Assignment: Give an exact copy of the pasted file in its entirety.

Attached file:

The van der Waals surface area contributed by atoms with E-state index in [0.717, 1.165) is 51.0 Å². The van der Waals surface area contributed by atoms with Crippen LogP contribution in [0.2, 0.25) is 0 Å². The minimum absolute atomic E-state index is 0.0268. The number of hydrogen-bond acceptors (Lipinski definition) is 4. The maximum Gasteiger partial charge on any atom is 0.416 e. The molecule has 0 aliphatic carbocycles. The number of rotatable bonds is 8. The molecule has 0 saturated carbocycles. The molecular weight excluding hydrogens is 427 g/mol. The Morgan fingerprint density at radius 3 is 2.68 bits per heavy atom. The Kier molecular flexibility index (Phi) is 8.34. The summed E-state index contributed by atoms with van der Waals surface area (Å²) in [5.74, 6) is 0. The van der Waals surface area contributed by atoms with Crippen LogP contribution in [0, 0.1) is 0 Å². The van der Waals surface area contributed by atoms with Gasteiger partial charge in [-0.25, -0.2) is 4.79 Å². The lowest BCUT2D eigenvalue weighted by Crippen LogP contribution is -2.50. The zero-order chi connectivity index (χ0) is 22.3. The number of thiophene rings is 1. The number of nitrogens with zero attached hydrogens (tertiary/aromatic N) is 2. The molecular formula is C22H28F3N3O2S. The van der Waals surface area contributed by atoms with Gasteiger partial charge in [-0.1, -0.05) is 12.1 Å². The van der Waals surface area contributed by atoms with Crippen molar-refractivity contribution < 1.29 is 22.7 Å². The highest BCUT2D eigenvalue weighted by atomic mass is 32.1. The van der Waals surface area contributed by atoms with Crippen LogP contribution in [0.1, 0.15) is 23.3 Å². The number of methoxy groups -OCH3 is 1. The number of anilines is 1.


The van der Waals surface area contributed by atoms with E-state index in [0.717, 1.165) is 51.0 Å². The van der Waals surface area contributed by atoms with Crippen LogP contribution in [0.2, 0.25) is 0 Å². The minimum absolute atomic E-state index is 0.0268. The number of hydrogen-bond acceptors (Lipinski definition) is 4. The maximum Gasteiger partial charge on any atom is 0.416 e. The molecule has 0 aliphatic carbocycles. The number of rotatable bonds is 8. The molecule has 0 saturated carbocycles. The molecular weight excluding hydrogens is 427 g/mol. The Morgan fingerprint density at radius 3 is 2.68 bits per heavy atom. The Kier molecular flexibility index (Phi) is 8.34. The summed E-state index contributed by atoms with van der Waals surface area (Å²) in [5.74, 6) is 0. The van der Waals surface area contributed by atoms with Crippen LogP contribution in [0, 0.1) is 0 Å². The van der Waals surface area contributed by atoms with Gasteiger partial charge in [-0.25, -0.2) is 4.79 Å². The lowest BCUT2D eigenvalue weighted by Crippen LogP contribution is -2.50. The zero-order chi connectivity index (χ0) is 22.3. The number of thiophene rings is 1. The number of nitrogens with zero attached hydrogens (tertiary/aromatic N) is 2. The molecular formula is C22H28F3N3O2S. The van der Waals surface area contributed by atoms with Gasteiger partial charge in [-0.1, -0.05) is 12.1 Å². The van der Waals surface area contributed by atoms with Crippen molar-refractivity contribution < 1.29 is 22.7 Å². The highest BCUT2D eigenvalue weighted by atomic mass is 32.1. The van der Waals surface area contributed by atoms with Crippen LogP contribution in [0.1, 0.15) is 23.3 Å². The number of methoxy groups -OCH3 is 1. The number of anilines is 1.